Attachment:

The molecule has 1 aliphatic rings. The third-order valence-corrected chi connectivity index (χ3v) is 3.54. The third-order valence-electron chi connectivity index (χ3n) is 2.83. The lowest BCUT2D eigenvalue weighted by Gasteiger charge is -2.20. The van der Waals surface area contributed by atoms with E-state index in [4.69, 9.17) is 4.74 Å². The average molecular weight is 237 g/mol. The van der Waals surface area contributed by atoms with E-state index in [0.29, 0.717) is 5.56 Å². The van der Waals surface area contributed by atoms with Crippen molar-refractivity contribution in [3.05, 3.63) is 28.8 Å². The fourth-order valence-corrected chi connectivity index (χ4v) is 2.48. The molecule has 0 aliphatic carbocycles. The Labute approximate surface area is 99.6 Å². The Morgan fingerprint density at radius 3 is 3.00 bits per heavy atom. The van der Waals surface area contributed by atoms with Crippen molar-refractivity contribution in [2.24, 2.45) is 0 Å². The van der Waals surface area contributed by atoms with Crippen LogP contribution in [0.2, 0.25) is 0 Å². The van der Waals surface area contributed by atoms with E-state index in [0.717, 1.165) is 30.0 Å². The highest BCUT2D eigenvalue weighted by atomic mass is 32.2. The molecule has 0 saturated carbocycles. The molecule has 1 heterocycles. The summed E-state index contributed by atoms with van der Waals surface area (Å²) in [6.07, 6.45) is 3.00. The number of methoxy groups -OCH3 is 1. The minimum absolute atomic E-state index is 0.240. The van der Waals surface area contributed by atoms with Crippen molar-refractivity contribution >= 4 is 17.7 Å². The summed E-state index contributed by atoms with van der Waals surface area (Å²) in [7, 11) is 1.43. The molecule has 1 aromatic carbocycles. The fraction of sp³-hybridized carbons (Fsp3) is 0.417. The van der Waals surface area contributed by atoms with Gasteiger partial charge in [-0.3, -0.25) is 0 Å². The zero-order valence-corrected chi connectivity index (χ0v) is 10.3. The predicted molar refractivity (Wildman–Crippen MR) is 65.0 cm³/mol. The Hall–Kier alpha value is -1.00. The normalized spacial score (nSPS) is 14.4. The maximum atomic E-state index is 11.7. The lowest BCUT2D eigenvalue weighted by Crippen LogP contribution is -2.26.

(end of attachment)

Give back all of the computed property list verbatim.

The molecule has 1 aliphatic rings. The third-order valence-corrected chi connectivity index (χ3v) is 3.54. The third-order valence-electron chi connectivity index (χ3n) is 2.83. The lowest BCUT2D eigenvalue weighted by Gasteiger charge is -2.20. The van der Waals surface area contributed by atoms with E-state index in [4.69, 9.17) is 4.74 Å². The average molecular weight is 237 g/mol. The van der Waals surface area contributed by atoms with E-state index in [0.29, 0.717) is 5.56 Å². The van der Waals surface area contributed by atoms with Crippen molar-refractivity contribution in [3.05, 3.63) is 28.8 Å². The fourth-order valence-corrected chi connectivity index (χ4v) is 2.48. The molecule has 0 aliphatic carbocycles. The Labute approximate surface area is 99.6 Å². The Morgan fingerprint density at radius 3 is 3.00 bits per heavy atom. The van der Waals surface area contributed by atoms with Crippen molar-refractivity contribution in [2.24, 2.45) is 0 Å². The van der Waals surface area contributed by atoms with Crippen LogP contribution in [0.2, 0.25) is 0 Å². The van der Waals surface area contributed by atoms with E-state index in [0.717, 1.165) is 30.0 Å². The highest BCUT2D eigenvalue weighted by atomic mass is 32.2. The molecule has 0 saturated carbocycles. The molecule has 1 heterocycles. The summed E-state index contributed by atoms with van der Waals surface area (Å²) in [6.07, 6.45) is 3.00. The number of methoxy groups -OCH3 is 1. The minimum absolute atomic E-state index is 0.240. The van der Waals surface area contributed by atoms with Crippen molar-refractivity contribution >= 4 is 17.7 Å². The summed E-state index contributed by atoms with van der Waals surface area (Å²) in [7, 11) is 1.43. The molecule has 1 aromatic carbocycles. The fraction of sp³-hybridized carbons (Fsp3) is 0.417. The van der Waals surface area contributed by atoms with Gasteiger partial charge in [-0.3, -0.25) is 0 Å². The zero-order valence-corrected chi connectivity index (χ0v) is 10.3. The predicted molar refractivity (Wildman–Crippen MR) is 65.0 cm³/mol. The Hall–Kier alpha value is -1.00. The normalized spacial score (nSPS) is 14.4. The maximum atomic E-state index is 11.7. The lowest BCUT2D eigenvalue weighted by Crippen LogP contribution is -2.26.